Not saying this ripped-off that book series/show, not at all. Just comparing the two to show how nonsensical this episode ended in comparison.

    And despite what you might think of my mocking of Kiri-jii, I only do it because his character was so cheap and useless it irritates me. I really enjoy old(er) characters who are slick but wise and funny at the same time, but this? His character was as cheaply done as the mystery in this episode itslef. When you see an episode premise like this, you expect the older character to teach the younger one SOMETHING for them to grow. Kiri-jii taught Cecil NOTHING useful, thus making him, and this episode, useless.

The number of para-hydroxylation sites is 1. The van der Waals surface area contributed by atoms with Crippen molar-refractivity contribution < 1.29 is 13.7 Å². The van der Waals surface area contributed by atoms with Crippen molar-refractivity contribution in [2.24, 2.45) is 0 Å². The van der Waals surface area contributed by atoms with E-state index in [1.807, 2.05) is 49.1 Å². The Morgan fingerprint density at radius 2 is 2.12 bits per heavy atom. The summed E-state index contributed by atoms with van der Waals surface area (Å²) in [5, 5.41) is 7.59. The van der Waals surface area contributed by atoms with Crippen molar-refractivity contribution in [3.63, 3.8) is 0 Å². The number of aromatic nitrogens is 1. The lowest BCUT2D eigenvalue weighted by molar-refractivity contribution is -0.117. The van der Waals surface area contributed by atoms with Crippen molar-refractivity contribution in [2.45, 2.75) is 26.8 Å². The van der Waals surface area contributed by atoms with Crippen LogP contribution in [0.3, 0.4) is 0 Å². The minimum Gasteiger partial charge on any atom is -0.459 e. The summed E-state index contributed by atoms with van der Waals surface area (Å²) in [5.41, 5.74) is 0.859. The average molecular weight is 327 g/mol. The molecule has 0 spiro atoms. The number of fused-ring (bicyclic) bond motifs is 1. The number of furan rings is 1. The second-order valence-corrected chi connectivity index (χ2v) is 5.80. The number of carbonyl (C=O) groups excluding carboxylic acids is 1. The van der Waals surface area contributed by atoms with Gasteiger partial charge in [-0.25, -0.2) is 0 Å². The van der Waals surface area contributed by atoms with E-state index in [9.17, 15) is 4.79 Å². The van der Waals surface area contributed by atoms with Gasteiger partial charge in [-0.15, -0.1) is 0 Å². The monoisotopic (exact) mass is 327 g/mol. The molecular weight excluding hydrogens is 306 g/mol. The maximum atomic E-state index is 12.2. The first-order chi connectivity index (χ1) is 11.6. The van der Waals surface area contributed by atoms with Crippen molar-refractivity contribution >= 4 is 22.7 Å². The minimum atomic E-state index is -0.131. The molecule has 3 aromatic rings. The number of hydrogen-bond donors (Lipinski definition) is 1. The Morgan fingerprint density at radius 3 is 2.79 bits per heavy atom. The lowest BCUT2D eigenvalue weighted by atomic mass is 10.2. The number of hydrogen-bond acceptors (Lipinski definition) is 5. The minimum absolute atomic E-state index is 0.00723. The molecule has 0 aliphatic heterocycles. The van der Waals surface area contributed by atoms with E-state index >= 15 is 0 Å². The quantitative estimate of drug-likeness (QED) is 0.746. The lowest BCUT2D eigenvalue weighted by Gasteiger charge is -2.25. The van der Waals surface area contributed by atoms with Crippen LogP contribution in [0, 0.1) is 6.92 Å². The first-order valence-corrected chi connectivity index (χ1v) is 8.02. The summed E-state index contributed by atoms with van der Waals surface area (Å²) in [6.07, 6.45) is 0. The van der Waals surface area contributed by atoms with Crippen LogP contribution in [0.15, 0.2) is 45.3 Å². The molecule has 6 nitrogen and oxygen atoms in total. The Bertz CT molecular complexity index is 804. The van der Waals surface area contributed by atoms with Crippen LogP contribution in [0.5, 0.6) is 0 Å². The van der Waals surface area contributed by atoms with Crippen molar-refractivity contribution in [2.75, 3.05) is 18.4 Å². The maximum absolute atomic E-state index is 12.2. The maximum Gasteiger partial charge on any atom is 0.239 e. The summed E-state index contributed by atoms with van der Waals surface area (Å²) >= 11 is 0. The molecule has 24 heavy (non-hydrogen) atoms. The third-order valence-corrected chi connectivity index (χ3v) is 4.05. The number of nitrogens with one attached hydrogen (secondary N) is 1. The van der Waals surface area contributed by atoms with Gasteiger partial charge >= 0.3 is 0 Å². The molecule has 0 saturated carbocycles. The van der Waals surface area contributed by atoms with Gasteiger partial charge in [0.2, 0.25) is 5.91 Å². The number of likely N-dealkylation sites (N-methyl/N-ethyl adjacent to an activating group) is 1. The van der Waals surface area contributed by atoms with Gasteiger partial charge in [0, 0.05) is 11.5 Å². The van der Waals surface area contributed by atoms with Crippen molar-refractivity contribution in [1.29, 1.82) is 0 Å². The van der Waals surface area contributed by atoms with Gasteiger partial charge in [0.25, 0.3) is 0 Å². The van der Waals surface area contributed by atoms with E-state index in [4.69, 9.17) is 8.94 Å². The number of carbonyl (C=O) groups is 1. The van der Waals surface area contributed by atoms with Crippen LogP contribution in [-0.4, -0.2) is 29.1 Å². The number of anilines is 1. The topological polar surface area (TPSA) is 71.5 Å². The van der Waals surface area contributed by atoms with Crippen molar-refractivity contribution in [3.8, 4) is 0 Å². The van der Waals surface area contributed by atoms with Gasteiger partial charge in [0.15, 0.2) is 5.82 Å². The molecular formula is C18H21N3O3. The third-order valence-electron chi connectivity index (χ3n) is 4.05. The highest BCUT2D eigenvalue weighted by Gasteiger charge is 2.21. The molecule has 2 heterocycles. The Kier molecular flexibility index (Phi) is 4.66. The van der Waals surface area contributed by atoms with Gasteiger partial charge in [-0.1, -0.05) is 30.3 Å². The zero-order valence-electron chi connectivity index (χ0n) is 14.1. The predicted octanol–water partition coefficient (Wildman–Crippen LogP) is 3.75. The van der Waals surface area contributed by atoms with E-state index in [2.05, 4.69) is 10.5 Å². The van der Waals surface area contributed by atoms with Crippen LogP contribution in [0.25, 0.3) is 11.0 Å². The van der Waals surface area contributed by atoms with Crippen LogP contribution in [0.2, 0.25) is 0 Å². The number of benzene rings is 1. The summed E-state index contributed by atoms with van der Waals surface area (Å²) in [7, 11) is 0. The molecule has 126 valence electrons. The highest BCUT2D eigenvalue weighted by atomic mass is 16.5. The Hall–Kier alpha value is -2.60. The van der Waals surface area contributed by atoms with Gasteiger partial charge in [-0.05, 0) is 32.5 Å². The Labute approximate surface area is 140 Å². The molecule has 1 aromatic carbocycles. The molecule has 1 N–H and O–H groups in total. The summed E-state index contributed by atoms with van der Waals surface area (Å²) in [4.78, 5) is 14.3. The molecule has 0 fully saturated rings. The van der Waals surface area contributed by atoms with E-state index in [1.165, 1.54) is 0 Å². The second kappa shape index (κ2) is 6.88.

Lessons from Kiri-jii:
    1) “Take it easy. There’s always time to waste no matter the situation.”
    2) “Be observant, yes, but also pass-out randomly because it’s not rude or unprofessional at all.”
    3) “When you realize you’ve wasted too much time, just use magic to win the day.”
    5) “If anyone is catching on to your illegal use of magic to force a confession, play dead. The courtroom is like a bear: it’ll sniff your body a bit and then just lumber away.”

    Reply
    1. E Minor Post author

      Yeah, you’re right. The nonchalant attitude they have towards the process of justice in general is pretty insane considering the show’s premise. I have no disagreements here.

      Reply